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just chiming in to say the word that nobody hasn't so far: sibilants. sibilants are fricatives with a greater proportion of energy in the higher frequencies. in English, we have at least [s, ʃ, z, ʒ] for sibilant and [f, v, θ, ð ] for non-sibilant fricatives; think of sibilants as 'S-sounds', and the distinction should be clear. the important thing about ...


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This question has a useful answer by Boaz Yaniv which points out that you may simply be mishearing ひ as し, but it misses the fact that some speakers actually do pronounce these the same way! This merger is mentioned briefly in The Phonology of Japanese, Labrune 2012, p.69: For certain speakers, the opposition between /h/ and /s/ is neutralized before i: ...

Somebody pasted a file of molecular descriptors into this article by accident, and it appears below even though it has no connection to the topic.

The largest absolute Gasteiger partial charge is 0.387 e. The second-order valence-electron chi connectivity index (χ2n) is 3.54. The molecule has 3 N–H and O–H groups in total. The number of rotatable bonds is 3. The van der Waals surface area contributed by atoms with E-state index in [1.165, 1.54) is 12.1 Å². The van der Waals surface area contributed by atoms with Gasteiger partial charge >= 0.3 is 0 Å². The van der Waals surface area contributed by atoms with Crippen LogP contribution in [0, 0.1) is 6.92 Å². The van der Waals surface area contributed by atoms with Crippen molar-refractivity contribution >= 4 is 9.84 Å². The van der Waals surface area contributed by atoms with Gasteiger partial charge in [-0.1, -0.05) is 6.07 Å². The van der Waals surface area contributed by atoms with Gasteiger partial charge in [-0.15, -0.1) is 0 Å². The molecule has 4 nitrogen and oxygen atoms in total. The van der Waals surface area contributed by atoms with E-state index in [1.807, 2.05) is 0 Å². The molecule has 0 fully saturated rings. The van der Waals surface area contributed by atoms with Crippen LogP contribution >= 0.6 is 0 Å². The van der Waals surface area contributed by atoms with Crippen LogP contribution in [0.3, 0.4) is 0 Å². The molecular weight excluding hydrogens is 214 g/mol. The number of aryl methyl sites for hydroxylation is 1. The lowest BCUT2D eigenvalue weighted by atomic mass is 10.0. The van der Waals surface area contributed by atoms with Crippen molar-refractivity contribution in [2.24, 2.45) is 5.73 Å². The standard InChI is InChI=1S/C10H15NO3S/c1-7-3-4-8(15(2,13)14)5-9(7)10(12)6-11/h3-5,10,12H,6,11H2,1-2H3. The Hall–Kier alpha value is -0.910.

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It's pronounced [[c̟ɕiʑimete]], although in careful speech it would probably be [[c̟ɕiɟʑimete]]―there's no contrast between [[ʑi]] and [[ɟʑi]] in Modern Japanese, so the word will be understood either way. For the pronunciation of ち and ぢ, see section 4.3 "Affricates" in Vance's The Sounds of Japanese (2008), starting on page 82. Most of this section is ...


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Writing IPA for Japanese is really quite simple in most cases. Look up IPA for Japanese and use the sounds there to write your word. 縮めて [tɕi(d)ʑimeteꜜ] The ꜜ is a tone drop, although here on Japanese.SE we have a fantastic way of writing pitch for かな: ちぢめて【LHHH】. (Correct pitch due to @非回答者.)



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